ACOLA report highlights agricultural potential of IoT

The Australian Council of Learned Academies (ACOLA) has released a report: the Future of Agricultural Technologies. Its recognition of the potential of IoT puts similar Australian Government efforts to shame.
IoT rates a mention on 16 of the report’s 116 pages, with statements such as:
“The deployment of advanced technologies, such as robotics, coupled with artificial intelligence (AI) and IoT, has the potential to generate vast amounts of data that will be transformational for farming practices, complex decision making and environmental monitoring.”  
“Data, AI and IoT, if properly harnessed, will underpin many future farming capabilities, including asset automation and optimisation, supply chain optimisation, rapid testing of localised crops, and robotics.”
“The IoT can facilitate use of real ‐time information to enable more timely and efficient use of inputs including water and crop treatments. Sensors and IoT deployed along the supply and value chains will improve logistics, product traceability and food safety.”
The Australian Government has had two goes at examining the use of technology in agriculture, and a third is underway.
Multiple government agriculture studies
Back in July 2015 the government released  a white paper on the competitiveness of Australian agriculture . The paper was largely a bragging exercise detailing the government’s, claimed “$4 billion investment in our farmers and our competitive strengths in agriculture.” At the time  I took issue with  the fact it made only passing mention of IoT.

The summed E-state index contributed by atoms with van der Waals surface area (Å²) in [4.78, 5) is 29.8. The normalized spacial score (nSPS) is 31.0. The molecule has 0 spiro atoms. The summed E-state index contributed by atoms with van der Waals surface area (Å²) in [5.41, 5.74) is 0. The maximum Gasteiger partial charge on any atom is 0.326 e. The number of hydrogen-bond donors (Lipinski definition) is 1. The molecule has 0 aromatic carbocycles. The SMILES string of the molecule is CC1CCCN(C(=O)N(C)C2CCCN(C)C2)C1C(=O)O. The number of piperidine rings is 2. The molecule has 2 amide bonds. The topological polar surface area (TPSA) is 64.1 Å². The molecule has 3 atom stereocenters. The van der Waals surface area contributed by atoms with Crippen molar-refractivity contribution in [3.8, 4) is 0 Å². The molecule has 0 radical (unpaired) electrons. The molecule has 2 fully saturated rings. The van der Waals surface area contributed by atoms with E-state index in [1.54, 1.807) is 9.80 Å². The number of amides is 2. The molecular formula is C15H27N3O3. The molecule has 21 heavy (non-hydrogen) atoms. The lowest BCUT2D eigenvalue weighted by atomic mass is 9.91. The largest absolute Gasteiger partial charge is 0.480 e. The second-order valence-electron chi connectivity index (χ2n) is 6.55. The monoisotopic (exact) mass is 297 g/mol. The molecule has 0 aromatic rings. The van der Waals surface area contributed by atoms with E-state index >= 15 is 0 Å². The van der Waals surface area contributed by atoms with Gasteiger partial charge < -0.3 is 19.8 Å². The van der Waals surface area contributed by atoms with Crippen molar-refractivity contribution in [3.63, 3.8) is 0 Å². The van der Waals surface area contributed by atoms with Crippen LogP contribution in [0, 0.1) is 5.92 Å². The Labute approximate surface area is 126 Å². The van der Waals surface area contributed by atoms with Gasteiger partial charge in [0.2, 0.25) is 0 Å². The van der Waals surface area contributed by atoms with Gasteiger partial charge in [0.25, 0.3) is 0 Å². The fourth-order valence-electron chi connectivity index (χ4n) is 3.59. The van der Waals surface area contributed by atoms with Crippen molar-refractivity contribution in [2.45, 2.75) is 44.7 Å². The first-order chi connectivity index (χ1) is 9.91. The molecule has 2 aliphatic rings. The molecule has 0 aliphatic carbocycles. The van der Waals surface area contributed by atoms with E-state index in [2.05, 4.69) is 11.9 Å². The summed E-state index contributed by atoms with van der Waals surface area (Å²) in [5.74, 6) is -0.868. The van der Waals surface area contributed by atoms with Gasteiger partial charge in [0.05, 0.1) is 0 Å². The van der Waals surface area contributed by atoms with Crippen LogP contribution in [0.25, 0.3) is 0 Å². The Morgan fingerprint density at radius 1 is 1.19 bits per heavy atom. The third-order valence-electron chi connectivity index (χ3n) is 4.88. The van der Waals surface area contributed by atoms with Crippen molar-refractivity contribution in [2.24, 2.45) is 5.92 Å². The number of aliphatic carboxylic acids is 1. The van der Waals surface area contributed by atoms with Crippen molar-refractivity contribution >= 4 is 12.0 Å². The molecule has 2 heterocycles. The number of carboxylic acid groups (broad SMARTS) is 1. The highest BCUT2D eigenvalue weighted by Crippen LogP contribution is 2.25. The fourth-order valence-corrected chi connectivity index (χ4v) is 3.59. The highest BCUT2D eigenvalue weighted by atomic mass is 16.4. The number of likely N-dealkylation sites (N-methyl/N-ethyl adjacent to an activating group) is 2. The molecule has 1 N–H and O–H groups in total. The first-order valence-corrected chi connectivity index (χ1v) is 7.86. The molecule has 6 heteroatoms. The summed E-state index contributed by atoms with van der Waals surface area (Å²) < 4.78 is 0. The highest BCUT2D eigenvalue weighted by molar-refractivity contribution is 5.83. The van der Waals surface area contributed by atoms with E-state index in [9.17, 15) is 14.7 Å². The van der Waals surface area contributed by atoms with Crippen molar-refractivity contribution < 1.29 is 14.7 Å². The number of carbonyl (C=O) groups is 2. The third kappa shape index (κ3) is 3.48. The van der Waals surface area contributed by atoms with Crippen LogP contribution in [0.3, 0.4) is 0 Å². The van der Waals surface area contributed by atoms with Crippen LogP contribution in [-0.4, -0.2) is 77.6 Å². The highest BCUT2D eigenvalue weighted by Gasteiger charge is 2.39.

The following month the House of Representatives Standing Committee on Agriculture and Industry kicked off an enquiry into agricultural innovation. The Committee tabled its report  Smart farming – inquiry into agricultural innovation   on 4 May 2016. It contained only one reference to IoT.
Government initiative number three is still underway. It is an Inquiry into growing Australian agriculture to $100 billion by 2030 , launched in September 2019 and being undertaken by the Standing Committee On Agriculture And Water Resources.
Submissions were due to close in November 2019 but are still being accepted. Launch of the inquiry prompted me to ask “Will the government realise the agricultural potential of IoT?”
The latest enquiry has received, as at 30 September 2020, 110 submissions . Hopefully some of these will alert the committee to the potential of IoT in agriculture and its eventual report will pay due regard to this.
If not they might like to examine these examples from the ACOLA report.
“[A project] funded under the National Landcare Program’s Smart Farming Partnerships … aims at enabling real time monitoring of herd location and health, the optimisation of management operations and multi ‐scale planning. These activities will contribute to improved environmental management, biosecurity, and...